Whistleblowers such as David McBride provide a service to the Australian public and don't deserve to be punished, writes Amir Haidari.
McBride blew the whistle on the Australian Defence Force’s (ADF) alleged war crimes in Afghanistan in 2016. He disclosed classified information to journalists, which later led to the Brereton report and he remains the only person charged in relation to this inquiry.
The Brereton Report concluded that Special Air Service Regiment (SAS) allegedly committed war crimes and unlawfully killed 39 Afghan civilians in the country.
McBride currently faces five charges including ‘the unauthorised disclosure of information, theft of Commonwealth property and three counts of breaching the Defence Act’. If convicted, he could face decades behind bars for simply telling the truth. On Thursday, his lawyers will argue that his disclosure was permitted under the PID Act after exhausting the internal mechanisms within the ADF.
On the same day, a rally will be held in front of the court to condemn his prosecution and will call for the charges to be dropped.
However, the ADF has argued that McBride is not protected under the PID Act because one of the files he leaked to the ABC contained ‘maps of Afghan’ that could cause ‘serious damage to our national security’.
National security is not what everyday Australians think it is. It can include anything from securing the profits of big corporations to finding new markets for weapon manufacturers.
More importantly, Australia is secretly engaged in wars overseas to protect the U.S.-led global order.
Clinton Fernandes, author of Subimperial Power: Australia in the International Arena, argues that:
‘Under the guise of protecting the national interest, Australia’s security establishment acts in secret to uphold the global U.S.-led imperial order.’
This includes covertly taking part in U.S. assassination programs by Australian Special Forces. Therefore, national security is a vague term used by the Australian Government to justify its questionable actions domestically and abroad.
Meanwhile, many organisations, human rights lawyers and activists have called upon the Australian Government and specifically on the Attorney-General to drop the charges against David McBride.
For instance, the Human Rights Law Centre (HRLC), which has been campaigning for all whistleblowers including McBride, has repeatedly called for the charges to be dropped.
On its latest call, it argues that:
‘Whistleblowers should be protected, not punished — and certainly not prosecuted.’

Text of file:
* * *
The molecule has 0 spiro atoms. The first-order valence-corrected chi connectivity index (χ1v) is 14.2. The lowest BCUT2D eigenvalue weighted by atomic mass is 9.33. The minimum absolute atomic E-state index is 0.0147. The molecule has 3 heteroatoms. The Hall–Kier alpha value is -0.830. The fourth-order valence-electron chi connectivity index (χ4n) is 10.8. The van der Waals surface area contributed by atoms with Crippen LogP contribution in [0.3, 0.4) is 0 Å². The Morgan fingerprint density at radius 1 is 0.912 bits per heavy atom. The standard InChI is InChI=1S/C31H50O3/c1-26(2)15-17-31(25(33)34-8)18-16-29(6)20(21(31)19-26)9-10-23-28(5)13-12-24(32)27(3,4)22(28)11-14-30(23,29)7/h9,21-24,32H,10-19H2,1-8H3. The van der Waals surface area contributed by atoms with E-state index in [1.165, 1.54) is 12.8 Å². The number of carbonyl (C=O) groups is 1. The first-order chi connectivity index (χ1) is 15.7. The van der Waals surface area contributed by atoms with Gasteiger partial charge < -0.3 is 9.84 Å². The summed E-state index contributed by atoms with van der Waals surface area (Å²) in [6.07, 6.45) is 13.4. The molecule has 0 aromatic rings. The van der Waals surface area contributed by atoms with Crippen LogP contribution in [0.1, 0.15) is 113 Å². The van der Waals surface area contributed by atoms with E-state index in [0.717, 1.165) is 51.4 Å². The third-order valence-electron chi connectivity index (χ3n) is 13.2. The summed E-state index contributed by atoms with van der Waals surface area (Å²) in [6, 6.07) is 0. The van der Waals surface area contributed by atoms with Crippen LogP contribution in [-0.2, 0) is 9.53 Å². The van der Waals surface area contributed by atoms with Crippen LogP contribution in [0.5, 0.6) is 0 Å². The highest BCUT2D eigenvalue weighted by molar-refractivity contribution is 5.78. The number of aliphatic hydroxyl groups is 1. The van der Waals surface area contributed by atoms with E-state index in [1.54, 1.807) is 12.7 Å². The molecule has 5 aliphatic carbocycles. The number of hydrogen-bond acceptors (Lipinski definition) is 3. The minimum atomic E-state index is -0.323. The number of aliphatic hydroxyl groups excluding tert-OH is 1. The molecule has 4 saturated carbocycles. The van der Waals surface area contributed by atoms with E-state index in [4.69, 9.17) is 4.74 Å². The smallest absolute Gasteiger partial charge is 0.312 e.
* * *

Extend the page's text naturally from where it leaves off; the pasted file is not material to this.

According to the HRLC, the Commonwealth Director of Public Prosecutions (CDPP) can end the prosecution of whistleblowers such as David McBride at anytime ‘if they decide that pursuing these cases is not in the public interest’.
Even if the CDPP does not drop the charges, Attorney-General Mark Dreyfus has the legal power to stop the case due to exceptional circumstances. Therefore, there are at least two grounds on which this case can be dropped.
‘The Human Rights Law Centre calls on the Attorney-General to exercise this power to drop these unjust cases’, also referring to ATO whistleblower Richard Boyle.
Moreover, a petition on Change.org has gathered more than 74,000 signatures calling on the Australian Government to drop the charges against McBride. At 75,000 signatures, this petition will become one of the top-signed petitions on this platform. The organiser of this petition, Afghan-Australian lawyer Arezo Safi, has also called on the Attorney-General to discontinue McBride’s prosecution.
The petition states:
Without courageous whistleblowers like David McBride, our democracy is at stake. I am calling on the Attorney-General to drop all Charges against McBride.
As a member of the Afghan community in Australia, I am thankful to McBride for revealing the gross misconduct by the special forces soldiers. My sincere hope is that from here on, we uphold rule of law and continue the investigations into the ADF.
Instead of investigating the perpetrators of these misconducts and wrongdoings, the ADF has focused its energy and resources on prosecuting McBride. His prosecution on the surface might appear to be about breaching the Defence Act and even national security. However, underneath it is more about sending a strong message to those who might be tempted to expose official secrets in the future. It is a witch hunt.
In an unrelated disclosure last month, an ABC investigation revealed a new video in which Australian commandos can be heard talking about killing at least ten people in Afghanistan for one particular night.
The video is from late 2012 and the commandos allegedly can be heard saying:
“We’ve got a quota of ten. The quota is ten. Will we meet the quota?”
They can be heard laughing and joking, one of them even suggesting “shooting some dogs, too”.
These are serious allegations and tell a lot about the culture of the ADF. These are not isolated incidents as we have seen from various reports in the past and there must be done something about this.
While it remains to be seen whether the charges against McBride are dropped or not, the latest revelation about alleged war crimes in Afghanistan shows that we need more people like David McBride, not less.
It is through such revelations and disclosures that we can hold people in power, especially in the ADF, accountable. Without people like McBride, the Australian public will never know what is being done under their name.
The Australian public wants to be proud of its soldiers like they are proud of the ANZACS. They do not want to be embarrassed by their conduct. They want to see accountability and transparency not the continuation of this senseless prosecution.
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